Can I talk to the media about one of my cases?
This is dealt with by Rule 28 of the Australian Solicitors Conduct Rules (ASCR). Rule 28 is in the ‘Advocacy and Litigation’ chapter of the Rules:
28. Public comment during current proceedings
28.1 A solicitor must not publish or take steps towards the publication of any material concerning current proceedings which may prejudice a fair trial or the administration of justice.
Of course, you must also have your client’s consent to disclose any confidential details – Rule 9 of the ASCR. You should also be alert to the danger of inadvertently breaching confidentiality by confirming or giving credence to details which, although apparently public knowledge, may have been until then of uncertain veracity.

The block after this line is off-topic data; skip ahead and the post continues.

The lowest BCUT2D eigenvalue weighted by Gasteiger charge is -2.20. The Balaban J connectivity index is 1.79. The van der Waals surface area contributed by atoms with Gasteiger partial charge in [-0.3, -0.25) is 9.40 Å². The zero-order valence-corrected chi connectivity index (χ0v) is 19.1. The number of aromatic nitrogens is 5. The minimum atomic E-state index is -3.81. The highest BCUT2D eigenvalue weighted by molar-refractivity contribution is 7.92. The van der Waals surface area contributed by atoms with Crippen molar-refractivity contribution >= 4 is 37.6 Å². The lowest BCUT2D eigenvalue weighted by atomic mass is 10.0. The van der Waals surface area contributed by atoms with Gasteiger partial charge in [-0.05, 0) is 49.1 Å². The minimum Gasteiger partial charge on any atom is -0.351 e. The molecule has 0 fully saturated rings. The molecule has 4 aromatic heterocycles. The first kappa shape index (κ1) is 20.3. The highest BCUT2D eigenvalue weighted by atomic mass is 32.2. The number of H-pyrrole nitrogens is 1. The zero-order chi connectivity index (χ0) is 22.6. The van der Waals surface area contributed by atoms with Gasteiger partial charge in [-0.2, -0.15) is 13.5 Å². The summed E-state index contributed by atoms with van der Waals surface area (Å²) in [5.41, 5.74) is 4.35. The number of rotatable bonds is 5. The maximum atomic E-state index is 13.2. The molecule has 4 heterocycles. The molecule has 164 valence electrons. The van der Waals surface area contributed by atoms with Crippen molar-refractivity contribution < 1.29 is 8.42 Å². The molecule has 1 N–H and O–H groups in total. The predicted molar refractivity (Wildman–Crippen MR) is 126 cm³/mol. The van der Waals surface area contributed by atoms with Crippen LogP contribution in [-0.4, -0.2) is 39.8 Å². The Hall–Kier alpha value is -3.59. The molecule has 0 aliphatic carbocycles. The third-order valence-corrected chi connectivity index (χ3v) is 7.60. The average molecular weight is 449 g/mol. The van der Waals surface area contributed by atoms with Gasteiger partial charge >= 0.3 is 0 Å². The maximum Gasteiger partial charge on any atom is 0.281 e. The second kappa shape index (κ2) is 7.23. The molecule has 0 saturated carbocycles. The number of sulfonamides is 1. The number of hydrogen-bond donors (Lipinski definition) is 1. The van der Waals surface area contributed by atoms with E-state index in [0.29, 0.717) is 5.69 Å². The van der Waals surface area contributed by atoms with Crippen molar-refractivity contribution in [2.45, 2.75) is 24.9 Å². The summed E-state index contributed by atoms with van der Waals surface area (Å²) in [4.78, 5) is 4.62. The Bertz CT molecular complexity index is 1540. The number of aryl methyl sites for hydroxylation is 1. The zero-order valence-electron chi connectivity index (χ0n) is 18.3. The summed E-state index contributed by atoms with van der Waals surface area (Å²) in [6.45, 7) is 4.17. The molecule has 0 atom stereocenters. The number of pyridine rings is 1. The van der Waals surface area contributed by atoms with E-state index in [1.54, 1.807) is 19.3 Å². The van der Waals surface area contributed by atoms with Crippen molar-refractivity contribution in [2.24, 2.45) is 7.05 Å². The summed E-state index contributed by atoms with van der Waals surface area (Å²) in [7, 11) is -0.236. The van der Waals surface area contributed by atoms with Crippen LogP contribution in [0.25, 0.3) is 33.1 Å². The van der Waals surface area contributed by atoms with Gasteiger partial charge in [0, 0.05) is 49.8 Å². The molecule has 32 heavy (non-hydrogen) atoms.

Beyond the requirements of the rules, you should always consider obtaining your client or former client’s approval before making any public statement about their matter. Even if your comment only relates to details that are considered to be in the public domain, or no longer confidential, the client or former client may still see this as a betrayal of loyalty, or at least discourteous.
For an example of a solicitor’s breach of confidentiality in speaking to the media in the Schapelle Corby case, see Legal Services Commissioner v Tampoe  LPT 14.